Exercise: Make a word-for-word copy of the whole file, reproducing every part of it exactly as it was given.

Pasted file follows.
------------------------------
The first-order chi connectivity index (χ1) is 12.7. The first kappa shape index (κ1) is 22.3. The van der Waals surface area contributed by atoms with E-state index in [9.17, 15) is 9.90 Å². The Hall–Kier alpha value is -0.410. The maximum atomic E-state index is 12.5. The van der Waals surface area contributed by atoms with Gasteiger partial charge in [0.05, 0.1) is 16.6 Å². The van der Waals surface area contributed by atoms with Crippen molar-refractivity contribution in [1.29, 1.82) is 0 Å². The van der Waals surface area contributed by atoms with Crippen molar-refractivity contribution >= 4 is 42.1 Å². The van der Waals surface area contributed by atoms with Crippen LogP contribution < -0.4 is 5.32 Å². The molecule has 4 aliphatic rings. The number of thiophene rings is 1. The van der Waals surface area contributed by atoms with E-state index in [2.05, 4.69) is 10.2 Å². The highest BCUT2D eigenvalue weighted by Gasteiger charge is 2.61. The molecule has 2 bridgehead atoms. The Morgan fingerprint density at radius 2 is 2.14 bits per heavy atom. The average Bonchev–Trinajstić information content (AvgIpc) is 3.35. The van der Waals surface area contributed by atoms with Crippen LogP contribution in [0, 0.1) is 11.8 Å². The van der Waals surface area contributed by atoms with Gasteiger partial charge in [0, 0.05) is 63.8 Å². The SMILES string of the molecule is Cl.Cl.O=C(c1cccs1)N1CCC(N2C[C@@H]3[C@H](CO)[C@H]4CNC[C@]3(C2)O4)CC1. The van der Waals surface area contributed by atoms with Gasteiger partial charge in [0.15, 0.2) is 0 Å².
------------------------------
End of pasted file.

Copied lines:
The first-order chi connectivity index (χ1) is 12.7. The first kappa shape index (κ1) is 22.3. The van der Waals surface area contributed by atoms with E-state index in [9.17, 15) is 9.90 Å². The Hall–Kier alpha value is -0.410. The maximum atomic E-state index is 12.5. The van der Waals surface area contributed by atoms with Gasteiger partial charge in [0.05, 0.1) is 16.6 Å². The van der Waals surface area contributed by atoms with Crippen molar-refractivity contribution in [1.29, 1.82) is 0 Å². The van der Waals surface area contributed by atoms with Crippen molar-refractivity contribution >= 4 is 42.1 Å². The van der Waals surface area contributed by atoms with Crippen LogP contribution < -0.4 is 5.32 Å². The molecule has 4 aliphatic rings. The number of thiophene rings is 1. The van der Waals surface area contributed by atoms with E-state index in [2.05, 4.69) is 10.2 Å². The highest BCUT2D eigenvalue weighted by Gasteiger charge is 2.61. The molecule has 2 bridgehead atoms. The Morgan fingerprint density at radius 2 is 2.14 bits per heavy atom. The average Bonchev–Trinajstić information content (AvgIpc) is 3.35. The van der Waals surface area contributed by atoms with Crippen LogP contribution in [0, 0.1) is 11.8 Å². The van der Waals surface area contributed by atoms with Gasteiger partial charge in [0, 0.05) is 63.8 Å². The SMILES string of the molecule is Cl.Cl.O=C(c1cccs1)N1CCC(N2C[C@@H]3[C@H](CO)[C@H]4CNC[C@]3(C2)O4)CC1. The van der Waals surface area contributed by atoms with Gasteiger partial charge in [0.15, 0.2) is 0 Å².